Making Code Easier to Maintain and Modify
Whether the original programmer
or someone else needs to make a change in the code the job is much easier if the original programmer used lots of comments
, gave the variables and constants descriptive names, and sketched out the basic structure of the program at the very beginning in pseudo-code.
Using Comments in Code
The use of comments can mean the difference between code which any competent programmer
can maintain or modify and a program that even the original programmer has trouble figuring out. Every routine should start with at least one comment that documents the purpose of the routine and any non-obvious dependencies or effects that the routine may have on other portions of the program.
In a development environment in which several programmers will be contributing code, adding a comment identifying the person who wrote the code will definitely help others to know who to ask if a question should arise.
Using Descriptive Names for Variables, Constants and Functions
It can be very tempting to use short names for variables and constants but it is not a good programming practice. A name such as DateOfBirth
is much easier for other programmers to understand than dob
names can all start with a lower case “g” so that any programmer looking at the code will instantly know which entities are local and which are global. Likewise, a lower case “k” can be the first letter of constants. This type of self-documenting code greatly reduces the need for comments and some typical errors.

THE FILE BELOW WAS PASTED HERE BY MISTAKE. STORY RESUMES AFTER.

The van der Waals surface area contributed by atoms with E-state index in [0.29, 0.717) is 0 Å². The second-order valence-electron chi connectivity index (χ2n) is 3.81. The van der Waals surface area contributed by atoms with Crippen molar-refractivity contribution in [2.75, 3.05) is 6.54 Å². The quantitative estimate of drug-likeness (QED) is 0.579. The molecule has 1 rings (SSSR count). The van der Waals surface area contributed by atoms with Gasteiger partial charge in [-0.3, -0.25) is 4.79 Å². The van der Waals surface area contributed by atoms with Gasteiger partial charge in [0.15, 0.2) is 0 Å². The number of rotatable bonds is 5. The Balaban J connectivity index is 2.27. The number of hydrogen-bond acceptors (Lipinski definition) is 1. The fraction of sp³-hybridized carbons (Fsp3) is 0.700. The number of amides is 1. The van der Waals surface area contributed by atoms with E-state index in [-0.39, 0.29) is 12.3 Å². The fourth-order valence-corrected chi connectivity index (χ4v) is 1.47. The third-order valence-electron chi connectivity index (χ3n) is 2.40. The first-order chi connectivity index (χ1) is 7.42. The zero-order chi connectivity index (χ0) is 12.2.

Using Pseudo-code in Comments
When first developing the structure of a program it can be very helpful to write out the different routines in pseudo-code. This is language which resembles a cross between English and the programming language
that the code will eventually be written in.
Using pseudo-code allows the programmer to concentrate on the conceptual aspects of the program without being distracted by syntax rules. The pseudo-code can also be the basis of the comments so it can server two purposes.
Using Modular Coding
Whenever possible, the lines of a routine should fit entirely on one screen of the editor. By keeping routines short, it is easier to comprehend them and see errors. Having short routines also forces the programmer to break each task into distinct sub-tasks, each of which is easier to maintain and modify in the future.
Modular coding also has the advantage of creating reusable routines that can be used in other programs. Once a routine is debugged
it is easier to copy and paste it into another program than to write it all over again.
Following these simple suggestions will make a programmer’s code
easier to maintain and modify. It may seem like more work, but in the end the net result is greater efficiency and fewer mistakes.